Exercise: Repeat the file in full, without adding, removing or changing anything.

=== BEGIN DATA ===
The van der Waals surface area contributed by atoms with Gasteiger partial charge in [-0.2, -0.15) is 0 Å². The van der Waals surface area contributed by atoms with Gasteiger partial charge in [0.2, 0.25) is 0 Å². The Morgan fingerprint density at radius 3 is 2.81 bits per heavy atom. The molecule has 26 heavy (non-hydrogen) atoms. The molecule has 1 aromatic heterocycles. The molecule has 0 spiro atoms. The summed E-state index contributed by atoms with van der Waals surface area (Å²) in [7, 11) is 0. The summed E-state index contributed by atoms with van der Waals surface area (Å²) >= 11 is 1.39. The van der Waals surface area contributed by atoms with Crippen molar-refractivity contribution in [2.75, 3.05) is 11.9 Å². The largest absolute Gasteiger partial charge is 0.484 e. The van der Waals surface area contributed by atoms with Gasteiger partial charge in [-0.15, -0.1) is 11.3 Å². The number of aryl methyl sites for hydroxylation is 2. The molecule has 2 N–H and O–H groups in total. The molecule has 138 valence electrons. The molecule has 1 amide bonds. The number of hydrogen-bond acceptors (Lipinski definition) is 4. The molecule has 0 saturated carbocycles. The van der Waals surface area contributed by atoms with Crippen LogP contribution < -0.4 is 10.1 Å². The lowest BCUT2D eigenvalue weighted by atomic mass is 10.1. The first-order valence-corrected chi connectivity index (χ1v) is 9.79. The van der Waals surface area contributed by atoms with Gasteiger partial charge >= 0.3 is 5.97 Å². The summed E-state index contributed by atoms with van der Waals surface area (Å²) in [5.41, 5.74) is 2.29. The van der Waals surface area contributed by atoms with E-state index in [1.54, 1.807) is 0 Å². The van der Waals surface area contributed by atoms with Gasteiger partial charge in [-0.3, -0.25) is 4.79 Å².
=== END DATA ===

The van der Waals surface area contributed by atoms with Gasteiger partial charge in [-0.2, -0.15) is 0 Å². The van der Waals surface area contributed by atoms with Gasteiger partial charge in [0.2, 0.25) is 0 Å². The Morgan fingerprint density at radius 3 is 2.81 bits per heavy atom. The molecule has 26 heavy (non-hydrogen) atoms. The molecule has 1 aromatic heterocycles. The molecule has 0 spiro atoms. The summed E-state index contributed by atoms with van der Waals surface area (Å²) in [7, 11) is 0. The summed E-state index contributed by atoms with van der Waals surface area (Å²) >= 11 is 1.39. The van der Waals surface area contributed by atoms with Crippen molar-refractivity contribution in [2.75, 3.05) is 11.9 Å². The largest absolute Gasteiger partial charge is 0.484 e. The van der Waals surface area contributed by atoms with Gasteiger partial charge in [-0.15, -0.1) is 11.3 Å². The number of aryl methyl sites for hydroxylation is 2. The molecule has 2 N–H and O–H groups in total. The molecule has 138 valence electrons. The molecule has 1 amide bonds. The number of hydrogen-bond acceptors (Lipinski definition) is 4. The molecule has 0 saturated carbocycles. The van der Waals surface area contributed by atoms with Crippen LogP contribution < -0.4 is 10.1 Å². The lowest BCUT2D eigenvalue weighted by atomic mass is 10.1. The first-order valence-corrected chi connectivity index (χ1v) is 9.79. The van der Waals surface area contributed by atoms with Gasteiger partial charge >= 0.3 is 5.97 Å². The summed E-state index contributed by atoms with van der Waals surface area (Å²) in [5.41, 5.74) is 2.29. The van der Waals surface area contributed by atoms with E-state index in [1.54, 1.807) is 0 Å². The van der Waals surface area contributed by atoms with Gasteiger partial charge in [-0.3, -0.25) is 4.79 Å².